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Some of the new revenue would go toward schools.
STEPHANIE KLEIN-DAVIS | The Roanoke Times
The Ashley Plantation neighborhood, with $400,000-plus homes on a golf course in Botetourt County, contains signs like these along Greenfield Street, because a convicted sex offender’s wife is building a home in the community. The husband, Calvert Anthony Thompson, has a history of sexually assaulting young women but was released from prison in June and has reconciled with his wife of 20 years. ]
Monday, March 4, 2013
CHRISTIANSBURG -- Montgomery County staff proposed a 2-cent increase in the county's real estate tax rate Monday, along with a 10-cent jump in the county's personal property tax rate.
The recommendation, delivered during a work session on the county's upcoming 2013-14 budget, follows the current budget's 12-cent increase in the real estate tax rate, the highest the county had seen in decades. Like the bulk of this year's increase, revenue from the proposed new jump would go to school expenses.
"I'm glad we're going to try to do something for the county schools," county Supervisor Matt Gabriele said after the meeting, "despite the state not meeting its obligations" with school funding.
Of the proposed increase in the personal property tax from $2.45 to $2.55 per $100 of assessed value, Gabriele said, "I think this is a necessary adjustment."
The board of supervisors plans several meetings to discuss the budget, including a March 26 public hearing, before a scheduled vote to adopt a finished spending plan on April 15.
County Administrator Craig Meadows presented a $167.9 million proposal that included $94.8 million for the school system's operating budget. It would give the schools $2.2 million in new county money, about two-thirds of the increase the schools requested.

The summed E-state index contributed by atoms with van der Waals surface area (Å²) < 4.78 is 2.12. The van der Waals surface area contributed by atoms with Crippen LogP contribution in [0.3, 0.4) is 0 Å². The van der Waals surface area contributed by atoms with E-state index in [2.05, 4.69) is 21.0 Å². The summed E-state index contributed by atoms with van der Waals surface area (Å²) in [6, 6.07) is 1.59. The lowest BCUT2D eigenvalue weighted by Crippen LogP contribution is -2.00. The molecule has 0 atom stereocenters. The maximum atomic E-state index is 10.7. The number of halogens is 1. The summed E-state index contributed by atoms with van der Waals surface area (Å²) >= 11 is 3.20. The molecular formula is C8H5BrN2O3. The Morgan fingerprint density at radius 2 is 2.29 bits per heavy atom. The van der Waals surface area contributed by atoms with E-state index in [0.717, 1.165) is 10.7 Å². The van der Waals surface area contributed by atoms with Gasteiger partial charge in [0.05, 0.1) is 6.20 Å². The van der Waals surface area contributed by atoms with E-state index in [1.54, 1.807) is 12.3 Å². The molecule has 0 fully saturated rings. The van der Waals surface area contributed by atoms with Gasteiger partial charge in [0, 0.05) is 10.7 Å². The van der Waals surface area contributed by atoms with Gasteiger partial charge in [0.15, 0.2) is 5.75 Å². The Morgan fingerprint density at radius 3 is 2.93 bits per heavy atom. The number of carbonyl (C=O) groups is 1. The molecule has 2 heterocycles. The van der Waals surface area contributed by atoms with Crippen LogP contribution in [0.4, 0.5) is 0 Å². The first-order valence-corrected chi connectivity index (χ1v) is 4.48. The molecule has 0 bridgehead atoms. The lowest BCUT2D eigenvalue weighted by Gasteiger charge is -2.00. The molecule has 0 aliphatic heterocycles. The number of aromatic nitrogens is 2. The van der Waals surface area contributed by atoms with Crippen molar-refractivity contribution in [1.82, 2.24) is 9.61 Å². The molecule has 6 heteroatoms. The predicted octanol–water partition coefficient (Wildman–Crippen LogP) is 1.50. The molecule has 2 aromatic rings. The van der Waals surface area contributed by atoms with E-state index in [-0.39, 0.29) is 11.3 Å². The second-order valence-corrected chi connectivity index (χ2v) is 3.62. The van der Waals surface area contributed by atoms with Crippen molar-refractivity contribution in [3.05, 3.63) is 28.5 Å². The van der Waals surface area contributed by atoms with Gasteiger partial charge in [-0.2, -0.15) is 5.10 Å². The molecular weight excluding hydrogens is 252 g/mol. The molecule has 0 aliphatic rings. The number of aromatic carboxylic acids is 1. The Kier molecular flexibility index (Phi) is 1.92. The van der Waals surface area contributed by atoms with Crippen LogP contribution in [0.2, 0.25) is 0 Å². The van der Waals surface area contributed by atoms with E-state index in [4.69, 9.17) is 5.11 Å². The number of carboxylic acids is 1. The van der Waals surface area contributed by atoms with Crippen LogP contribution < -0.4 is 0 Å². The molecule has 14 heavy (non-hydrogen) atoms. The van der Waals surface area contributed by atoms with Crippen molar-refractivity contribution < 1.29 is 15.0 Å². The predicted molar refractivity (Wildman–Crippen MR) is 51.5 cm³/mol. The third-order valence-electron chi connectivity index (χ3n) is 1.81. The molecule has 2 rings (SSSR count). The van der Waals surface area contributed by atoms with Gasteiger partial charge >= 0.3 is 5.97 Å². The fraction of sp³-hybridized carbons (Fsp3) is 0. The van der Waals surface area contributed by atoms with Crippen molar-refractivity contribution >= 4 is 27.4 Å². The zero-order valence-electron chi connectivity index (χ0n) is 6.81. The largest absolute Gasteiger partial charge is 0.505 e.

The proposal also added $1.4 million to the school capital fund and $200,000 to the cafeteria fund. School spending accounts for about 60 percent of the county's overall budget.
Supervisor Mary Biggs said she was glad the proposal included increased funding for both the schools and the county's general fund.
The $167.9 million spending plan would be nearly 3 percent higher than the current budget, and would shift the real estate tax rate from 87 to 89 cents per $100 of assessed value. The real estate tax increase would raise the annual tax total for a property valued at $150,000 by $30.
Meadows said that the county has not raised its personal property tax since 1994. The suggested increase would raise the tax bill for a vehicle valued at $20,000 by $20 per year.
"I don't think it's a bad idea," supervisors Chairman Jim Politis said of the recommended personal property tax increase.
Like other supervisors, Politis said he needed to study the proposal. But his first reaction was that "it's a reasonable proposal, a lot better than what I was expecting."
Supervisor Bill Brown said that the suggested personal property tax rate "looks pretty good" and would spread the tax burden further by including residents who do not own real estate. The suggested increase would still leave Montgomery County's personal property rate well below counties that supervisors consider as peers, such as Roanoke County, where the personal property tax rate is $3.50 per $100 of assessed value.
The proposed tax increases would bring in $1.9 million during the 2013-14 fiscal year. Montgomery County also expects to see $2.8 million of new revenue from growth.
Besides the schools, the proposed budget would increase some funding:
Supervisors said they were glad that much of the new revenue was being steered to maintaining buildings and other capital costs.
Gabriele said he was glad to see more long-term thinking incorporated into the budget.
Brown said that as he considered the spending plan, he wants to find a middle ground between Montgomery County's more and less affluent residents.
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